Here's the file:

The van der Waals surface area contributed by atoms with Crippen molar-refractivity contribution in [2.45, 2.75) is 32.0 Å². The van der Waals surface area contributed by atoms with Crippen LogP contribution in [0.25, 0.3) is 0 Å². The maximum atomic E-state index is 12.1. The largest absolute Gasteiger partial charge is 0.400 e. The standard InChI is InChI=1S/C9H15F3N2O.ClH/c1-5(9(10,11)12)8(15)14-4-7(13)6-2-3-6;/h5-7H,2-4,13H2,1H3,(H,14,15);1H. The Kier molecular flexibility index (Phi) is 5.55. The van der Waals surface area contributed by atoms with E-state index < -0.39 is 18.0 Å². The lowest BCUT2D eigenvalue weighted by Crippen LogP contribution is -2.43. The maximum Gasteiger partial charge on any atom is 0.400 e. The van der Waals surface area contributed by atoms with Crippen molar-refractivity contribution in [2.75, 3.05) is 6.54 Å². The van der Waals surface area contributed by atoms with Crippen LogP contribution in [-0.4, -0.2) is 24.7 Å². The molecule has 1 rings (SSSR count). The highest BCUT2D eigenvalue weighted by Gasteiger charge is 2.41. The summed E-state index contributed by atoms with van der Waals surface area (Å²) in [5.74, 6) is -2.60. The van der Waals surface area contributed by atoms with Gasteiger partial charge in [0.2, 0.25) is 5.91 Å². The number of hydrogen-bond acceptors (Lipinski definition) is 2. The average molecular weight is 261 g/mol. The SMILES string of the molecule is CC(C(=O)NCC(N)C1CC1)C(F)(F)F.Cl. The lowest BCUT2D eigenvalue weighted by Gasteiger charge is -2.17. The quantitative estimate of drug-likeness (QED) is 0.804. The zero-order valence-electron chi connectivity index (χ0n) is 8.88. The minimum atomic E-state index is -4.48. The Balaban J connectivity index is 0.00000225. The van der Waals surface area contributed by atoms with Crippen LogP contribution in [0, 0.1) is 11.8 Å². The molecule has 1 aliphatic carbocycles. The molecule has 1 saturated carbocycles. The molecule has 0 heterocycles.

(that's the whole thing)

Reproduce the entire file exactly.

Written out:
The van der Waals surface area contributed by atoms with Crippen molar-refractivity contribution in [2.45, 2.75) is 32.0 Å². The van der Waals surface area contributed by atoms with Crippen LogP contribution in [0.25, 0.3) is 0 Å². The maximum atomic E-state index is 12.1. The largest absolute Gasteiger partial charge is 0.400 e. The standard InChI is InChI=1S/C9H15F3N2O.ClH/c1-5(9(10,11)12)8(15)14-4-7(13)6-2-3-6;/h5-7H,2-4,13H2,1H3,(H,14,15);1H. The Kier molecular flexibility index (Phi) is 5.55. The van der Waals surface area contributed by atoms with E-state index < -0.39 is 18.0 Å². The lowest BCUT2D eigenvalue weighted by Crippen LogP contribution is -2.43. The maximum Gasteiger partial charge on any atom is 0.400 e. The van der Waals surface area contributed by atoms with Crippen molar-refractivity contribution in [2.75, 3.05) is 6.54 Å². The van der Waals surface area contributed by atoms with Crippen LogP contribution in [-0.4, -0.2) is 24.7 Å². The molecule has 1 rings (SSSR count). The highest BCUT2D eigenvalue weighted by Gasteiger charge is 2.41. The summed E-state index contributed by atoms with van der Waals surface area (Å²) in [5.74, 6) is -2.60. The van der Waals surface area contributed by atoms with Gasteiger partial charge in [0.2, 0.25) is 5.91 Å². The number of hydrogen-bond acceptors (Lipinski definition) is 2. The average molecular weight is 261 g/mol. The SMILES string of the molecule is CC(C(=O)NCC(N)C1CC1)C(F)(F)F.Cl. The lowest BCUT2D eigenvalue weighted by Gasteiger charge is -2.17. The quantitative estimate of drug-likeness (QED) is 0.804. The zero-order valence-electron chi connectivity index (χ0n) is 8.88. The minimum atomic E-state index is -4.48. The Balaban J connectivity index is 0.00000225. The van der Waals surface area contributed by atoms with Crippen LogP contribution in [0, 0.1) is 11.8 Å². The molecule has 1 aliphatic carbocycles. The molecule has 1 saturated carbocycles. The molecule has 0 heterocycles.